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I'm currently 1700 ELO-rated on Chess.com and I'm interested in looking to learning some advanced opening theory to make my games more interesting.

I've been looking at theory tables, specifically, those in Modern Chess Openings by Nick De Firmian, however, from what I've seen and read, theory tables seem like a slow and slightly outdated method to learning openings, at least at the non-professional level.

Is it worth taking the time to learn new openings from theory tables? Should I look for other opening books, or, what other methods could I use to learn new openings?

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    I'll let a stronger player answer properly (I'm a bit over 1900), but IMO theory tables are at best of marginal use for my level - and I'm a fairly "booked up" player for my level, but that means I know a small number of very sharp lines where the tactics are hard to find, and concentrate on the ideas rather than the specific moves elsewhere. Instead find a resource which concentrates on illustrative games for the openings you are interested so you see how the strategies they develop work through a whole game. A good book, or one of the better chessable courses, is what I would recommend.
    – Ian Bush
    Jan 27, 2023 at 7:24

3 Answers 3

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Don't learn openings using theory tables. It's painful and ineffective. Also, it is very helpful to read the analysis and explanations of strong chess players. This will help to understand the positions and therefore to remember the moves. This means, that you should have a book (printed or in a digital pgn format that you get from e.g. Everyman Chess) or a video course (e.g. from ChessMood, but there are many others).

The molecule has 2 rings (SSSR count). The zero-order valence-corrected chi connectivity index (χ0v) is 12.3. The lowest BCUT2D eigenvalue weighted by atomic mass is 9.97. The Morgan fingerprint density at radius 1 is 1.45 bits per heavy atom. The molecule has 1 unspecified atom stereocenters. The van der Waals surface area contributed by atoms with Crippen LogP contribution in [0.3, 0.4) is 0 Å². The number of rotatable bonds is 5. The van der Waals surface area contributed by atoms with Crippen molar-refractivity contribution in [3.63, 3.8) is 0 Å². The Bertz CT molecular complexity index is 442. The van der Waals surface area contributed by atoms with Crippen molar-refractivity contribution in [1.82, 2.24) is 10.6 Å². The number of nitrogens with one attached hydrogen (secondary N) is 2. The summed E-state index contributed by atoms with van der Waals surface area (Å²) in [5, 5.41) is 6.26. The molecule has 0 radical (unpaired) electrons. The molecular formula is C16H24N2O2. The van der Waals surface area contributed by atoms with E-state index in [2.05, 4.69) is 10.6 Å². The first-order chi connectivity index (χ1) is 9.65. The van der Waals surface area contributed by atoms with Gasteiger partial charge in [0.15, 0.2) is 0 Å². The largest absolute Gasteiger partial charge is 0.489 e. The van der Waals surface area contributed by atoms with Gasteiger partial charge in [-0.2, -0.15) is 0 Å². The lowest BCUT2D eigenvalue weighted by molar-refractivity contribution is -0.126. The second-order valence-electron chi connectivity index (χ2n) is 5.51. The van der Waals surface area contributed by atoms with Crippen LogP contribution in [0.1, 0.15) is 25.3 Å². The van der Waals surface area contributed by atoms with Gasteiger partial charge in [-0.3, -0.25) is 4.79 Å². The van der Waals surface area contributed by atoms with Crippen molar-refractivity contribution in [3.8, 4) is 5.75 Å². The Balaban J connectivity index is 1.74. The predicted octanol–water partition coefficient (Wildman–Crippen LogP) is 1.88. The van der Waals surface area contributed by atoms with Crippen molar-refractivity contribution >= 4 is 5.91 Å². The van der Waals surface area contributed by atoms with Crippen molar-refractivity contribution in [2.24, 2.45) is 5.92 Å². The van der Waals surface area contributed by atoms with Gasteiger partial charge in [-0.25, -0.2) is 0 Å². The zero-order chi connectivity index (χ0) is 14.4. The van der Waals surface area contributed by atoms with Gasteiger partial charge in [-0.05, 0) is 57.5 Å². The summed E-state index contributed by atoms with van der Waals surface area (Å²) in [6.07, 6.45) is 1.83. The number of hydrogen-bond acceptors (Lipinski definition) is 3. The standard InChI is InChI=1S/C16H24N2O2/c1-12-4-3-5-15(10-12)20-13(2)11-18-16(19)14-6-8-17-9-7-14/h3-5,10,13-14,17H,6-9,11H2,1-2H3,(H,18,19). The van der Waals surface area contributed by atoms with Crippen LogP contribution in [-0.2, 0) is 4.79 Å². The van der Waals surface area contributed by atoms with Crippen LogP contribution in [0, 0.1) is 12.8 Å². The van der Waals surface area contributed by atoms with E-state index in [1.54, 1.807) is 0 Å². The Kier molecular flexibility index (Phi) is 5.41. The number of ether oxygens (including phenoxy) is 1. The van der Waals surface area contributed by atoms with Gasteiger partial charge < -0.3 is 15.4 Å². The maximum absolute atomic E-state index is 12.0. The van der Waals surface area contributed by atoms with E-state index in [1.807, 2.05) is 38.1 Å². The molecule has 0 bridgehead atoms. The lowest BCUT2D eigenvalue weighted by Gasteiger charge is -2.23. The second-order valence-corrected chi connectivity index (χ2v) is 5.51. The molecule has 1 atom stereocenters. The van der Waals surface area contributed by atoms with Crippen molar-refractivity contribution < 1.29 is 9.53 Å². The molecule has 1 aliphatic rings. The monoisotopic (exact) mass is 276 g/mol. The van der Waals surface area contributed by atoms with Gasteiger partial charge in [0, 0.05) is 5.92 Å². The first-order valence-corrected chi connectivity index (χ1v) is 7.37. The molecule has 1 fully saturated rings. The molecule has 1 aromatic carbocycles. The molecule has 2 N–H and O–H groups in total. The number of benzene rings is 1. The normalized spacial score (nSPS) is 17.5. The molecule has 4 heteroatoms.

The most modern (and probably best) way of learning chess openings is to use a combination of instruction (e.g. book, video or pgn annotation) and spaced repetition training (scientific state-of-the-art to learn something by heart). Spaced repetition in a nutshell: you repeat positions, that you get wrong, more frequently than positions that you get right. The more often you get something right, the further the next repetition of that position is scheduled into the future. This leads to more effective use of your time and better memory retention. The most basic (and likely already sufficient) type is the Leitner system, but with the help of computers much more complex algorithms called SuperMemo are possible, the newest being SM-18.

The leading platform is Chessable, where you can read chess books with explanations from strong players in a digital format (with optional video instruction). After learning the variation, the software lets you train the moves by giving you a position from the book and asking for the correct continuation. The positions will be scheduled according to their implementation of a spaced repetition algorithm. The (only real) disadvantage is, that you cannot get the variations out of Chessable, e.g. to analyze them in your ChessBase, everything will be online. You also cannot modify courses, but you can upload and create your own (with the modified variations). Also, you will need to buy the books again, even if you already have the hard copy. There are many free courses called Short&Sweet where you have a selection of important variations from a paid course, often enabling you to try the opening in your online games before buying the full opening course. I have learnt a lot from Chessable and they have many great courses and authors.

The main alternatives to using ready-made repertoires on Chessable are to

  1. analyze openings yourself / create your own opening repertoire in a pgn (helpful tools are an engine (obviously), as well as the ChessBase Mega DataBase or the free lichess opening explorer to see how well certain moves perform at what level)